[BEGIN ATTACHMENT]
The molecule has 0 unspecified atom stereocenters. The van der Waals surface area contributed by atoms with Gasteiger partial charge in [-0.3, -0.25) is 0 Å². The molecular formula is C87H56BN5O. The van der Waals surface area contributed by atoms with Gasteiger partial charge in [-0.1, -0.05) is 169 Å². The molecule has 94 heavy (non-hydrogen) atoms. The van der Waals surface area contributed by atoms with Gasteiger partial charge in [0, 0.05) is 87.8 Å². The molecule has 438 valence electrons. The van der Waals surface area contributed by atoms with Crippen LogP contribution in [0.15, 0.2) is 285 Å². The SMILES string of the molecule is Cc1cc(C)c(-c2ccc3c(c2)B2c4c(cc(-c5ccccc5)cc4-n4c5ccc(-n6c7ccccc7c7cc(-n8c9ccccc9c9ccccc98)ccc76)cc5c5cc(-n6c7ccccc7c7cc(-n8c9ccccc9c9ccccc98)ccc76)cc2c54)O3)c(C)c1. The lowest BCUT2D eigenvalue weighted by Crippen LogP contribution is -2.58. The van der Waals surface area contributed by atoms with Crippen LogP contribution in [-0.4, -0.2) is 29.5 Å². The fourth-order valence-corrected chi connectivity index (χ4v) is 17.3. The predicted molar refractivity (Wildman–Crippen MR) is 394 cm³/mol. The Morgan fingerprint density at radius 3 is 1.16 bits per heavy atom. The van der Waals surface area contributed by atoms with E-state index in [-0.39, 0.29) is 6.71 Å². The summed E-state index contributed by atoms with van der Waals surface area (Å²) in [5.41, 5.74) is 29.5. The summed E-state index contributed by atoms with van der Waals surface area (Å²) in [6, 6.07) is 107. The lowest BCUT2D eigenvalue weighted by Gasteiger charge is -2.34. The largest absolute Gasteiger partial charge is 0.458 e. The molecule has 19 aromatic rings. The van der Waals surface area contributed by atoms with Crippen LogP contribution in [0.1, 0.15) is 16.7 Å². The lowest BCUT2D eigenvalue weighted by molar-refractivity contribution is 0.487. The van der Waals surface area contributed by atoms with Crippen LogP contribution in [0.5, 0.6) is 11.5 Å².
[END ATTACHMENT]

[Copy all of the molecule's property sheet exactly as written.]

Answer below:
The molecule has 0 unspecified atom stereocenters. The van der Waals surface area contributed by atoms with Gasteiger partial charge in [-0.3, -0.25) is 0 Å². The molecular formula is C87H56BN5O. The van der Waals surface area contributed by atoms with Gasteiger partial charge in [-0.1, -0.05) is 169 Å². The molecule has 94 heavy (non-hydrogen) atoms. The van der Waals surface area contributed by atoms with Gasteiger partial charge in [0, 0.05) is 87.8 Å². The molecule has 438 valence electrons. The van der Waals surface area contributed by atoms with Crippen LogP contribution in [0.15, 0.2) is 285 Å². The SMILES string of the molecule is Cc1cc(C)c(-c2ccc3c(c2)B2c4c(cc(-c5ccccc5)cc4-n4c5ccc(-n6c7ccccc7c7cc(-n8c9ccccc9c9ccccc98)ccc76)cc5c5cc(-n6c7ccccc7c7cc(-n8c9ccccc9c9ccccc98)ccc76)cc2c54)O3)c(C)c1. The lowest BCUT2D eigenvalue weighted by Crippen LogP contribution is -2.58. The van der Waals surface area contributed by atoms with Crippen LogP contribution in [-0.4, -0.2) is 29.5 Å². The fourth-order valence-corrected chi connectivity index (χ4v) is 17.3. The predicted molar refractivity (Wildman–Crippen MR) is 394 cm³/mol. The Morgan fingerprint density at radius 3 is 1.16 bits per heavy atom. The van der Waals surface area contributed by atoms with E-state index in [-0.39, 0.29) is 6.71 Å². The summed E-state index contributed by atoms with van der Waals surface area (Å²) in [5.41, 5.74) is 29.5. The summed E-state index contributed by atoms with van der Waals surface area (Å²) in [6, 6.07) is 107. The lowest BCUT2D eigenvalue weighted by Gasteiger charge is -2.34. The largest absolute Gasteiger partial charge is 0.458 e. The molecule has 19 aromatic rings. The van der Waals surface area contributed by atoms with Crippen LogP contribution in [0.1, 0.15) is 16.7 Å². The lowest BCUT2D eigenvalue weighted by molar-refractivity contribution is 0.487. The van der Waals surface area contributed by atoms with Crippen LogP contribution in [0.5, 0.6) is 11.5 Å².